Giant's Causeway and Bushmills Railway

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Coordinates: 55°12′36″N 6°32′06″W / 55.210°N 6.535°W / 55.210; -6.535

Locomotives of the railway: Shane and Tyrone

The Giant's Causeway and Bushmills Railway (GC&BR) is a 3 ft (914 mm) narrow gauge heritage railway operating between the Giant's Causeway and Bushmills on the coast of County Antrim, Northern Ireland. The line is two miles (3.2 km) long.


The original line[edit]

Main|Giant's Causeway Tramway

The Giant's Causeway Tramway, operated by the Giant's Causeway, Portrush and Bush Valley Railway & Tramway Company Ltd, was a pioneering 3 ft (914 mm) narrow gauge electric railway operating between Portrush and the Giant's Causeway. 9 14 miles (14.9 km) long, it was hailed at its opening as “the first long electric tramway in the world”.[1] Promoted by W.A. Traill it was powered by hydroelectricity from an elevated third rail, although steam tram engines were also used in its earlier years, and the power supply was converted to overhead wire in 1899. It opened to Bushmills in 1883, the extension from there to the Causeway following on 1 July 1887. The line did not reopen after the end of the 1949 season on 20 September, and was subsequently dismantled.

The new line[edit]

The new railway utilises equipment originally assembled by Lord O’Neill for a tourist line at Shane's Castle, Country Antrim, which closed in 1994. The idea of using this to revive part of the Tramway was largely conceived and promoted by David Laing. The Giant’s Causeway and Bushmills Railway Company is a not-for-profit organisation with charitable status. Clearance of the trackbed commenced at the end of 1999 and the railway carried its first passengers at Easter 2002.

On Saturday 10 July 2010 the railway took delivery of a specially customised 4 coach diesel multiple unit capable of accommodating up to 90 passengers. Manufactured by Severn Lamb UK Ltd., it was designed to enhance the visitor experience to the North Antrim Coast and to recreate, in so far as was possible, the passenger experience of the original hydro electric tram. Commissioning of the new rolling stock by the manufacturers began on Monday 12 July with the inaugural journey three days later. The DMU is powered by a Kubota V3600-E3 engine and shares the line with the previous steam rolling stock. All vehicles run on bogies. The power vehicle is on the Causeway side and is shorter (4 windows) than the three trailers (5 windows).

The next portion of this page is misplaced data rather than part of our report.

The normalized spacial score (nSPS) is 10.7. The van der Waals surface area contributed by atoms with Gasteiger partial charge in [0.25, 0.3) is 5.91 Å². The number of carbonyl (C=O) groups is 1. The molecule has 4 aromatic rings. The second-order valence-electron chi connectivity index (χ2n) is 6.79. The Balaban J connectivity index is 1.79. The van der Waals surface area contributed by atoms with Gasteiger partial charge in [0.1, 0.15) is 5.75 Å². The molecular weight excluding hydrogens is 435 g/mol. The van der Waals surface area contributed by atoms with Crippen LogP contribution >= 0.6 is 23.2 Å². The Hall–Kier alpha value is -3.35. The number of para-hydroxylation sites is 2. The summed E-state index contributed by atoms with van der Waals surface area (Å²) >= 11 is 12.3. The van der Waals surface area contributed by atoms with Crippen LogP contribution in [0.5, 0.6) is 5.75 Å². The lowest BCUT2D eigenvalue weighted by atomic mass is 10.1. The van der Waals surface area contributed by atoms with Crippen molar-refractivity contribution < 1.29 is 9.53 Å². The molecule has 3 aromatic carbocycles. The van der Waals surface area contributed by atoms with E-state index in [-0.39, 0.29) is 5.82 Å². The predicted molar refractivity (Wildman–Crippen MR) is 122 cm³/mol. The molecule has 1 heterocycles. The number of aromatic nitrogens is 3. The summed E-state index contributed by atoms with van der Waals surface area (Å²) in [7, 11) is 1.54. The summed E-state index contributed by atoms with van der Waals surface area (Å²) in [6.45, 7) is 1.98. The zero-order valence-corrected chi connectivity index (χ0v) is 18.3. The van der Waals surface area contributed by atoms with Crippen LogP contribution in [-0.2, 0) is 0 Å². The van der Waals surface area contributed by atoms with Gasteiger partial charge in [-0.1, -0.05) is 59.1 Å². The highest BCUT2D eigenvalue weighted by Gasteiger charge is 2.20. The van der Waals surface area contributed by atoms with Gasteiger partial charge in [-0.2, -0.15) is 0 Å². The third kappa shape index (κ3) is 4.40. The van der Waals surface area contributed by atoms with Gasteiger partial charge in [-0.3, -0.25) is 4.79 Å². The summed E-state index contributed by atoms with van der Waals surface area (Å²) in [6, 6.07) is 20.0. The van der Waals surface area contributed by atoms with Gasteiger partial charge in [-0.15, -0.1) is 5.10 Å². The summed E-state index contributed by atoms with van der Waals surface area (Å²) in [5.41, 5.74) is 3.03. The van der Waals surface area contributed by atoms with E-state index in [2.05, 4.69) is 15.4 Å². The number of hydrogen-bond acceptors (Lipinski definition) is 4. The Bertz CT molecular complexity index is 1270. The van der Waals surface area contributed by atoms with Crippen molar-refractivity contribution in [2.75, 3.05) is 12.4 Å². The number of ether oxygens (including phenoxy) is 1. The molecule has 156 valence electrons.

Giant's Causeway & Bushmills Railway2.jpg

The route[edit]

The upper station, just below the Causeway Hotel, has a single platform and passenger, locomotive and carriage facilities, all built in traditional style for the line, which departs towards Bushfoot Strand down a gradient which is sufficient to make the engines 'bark' on their return. It then follows the ancient sand dune system until it meets the River Bush where a newly installed bridge carries the line across. Just before the bridge is a passing loop, not normally used. Crossing Bushfoot Golf Course to meet Ballaghmore Road (which leads from Bushmills to Portballintrae) the line turns bringing it parallel to that road, which it follows to the lower terminus situated at the junction of the Portrush to Bushmills road. The GC&BR Bushmills station is a single platform with no buildings. Alongside the line there is both a cycle track (National Cycle Network 93) and a footpath.

Locomotives and coaches[edit]

No. Name Wheel Arr. Cylinders Builder Works No. Date Built Notes.
1 Tyrone 0-4-0T 2, OC Peckett and Sons 1026 1904 Ex-British Aluminium Co. No. 1, Larne
2 Rory 4w DH Simplex (a) 102T016 1976 Ex-Blue Circle Cement
3 Shane 0-4-0WT 2, OC Andrew Barclay & Sons Co. 2265 1949 Ex-Bord na Móna No. 3 (later No. 45), Clonast, built as turf (peat)-burner
The two locomotives Rory and Shane at Giant's Causeway railway station in 2011


  • (a) The Motor Rail & Tramcar Co.
  • OC Steam Locomotive with cylinders outside the frames.
  • WT "Well Tank", a steam locomotive with water capacity in a tank situated in the well between its frames.
  • DH Diesel Locomotive with Hydraulic Transmission.

The line has eight 4-wheel coaches

See also[edit]

External links[edit]


  1. ^ Railway Times 22 September 1883
  • Thomas, Cliff (2002). The Narrow Gauge in Britain & Ireland. Penryn: Atlantic. ISBN 1-902827-05-8. 
  • Johnson, Stephen (1997). Johnson's Atlas & Gazetteer of the Railways of Ireland. Leicester: Midland Publishing. ISBN 1-85780-044-3.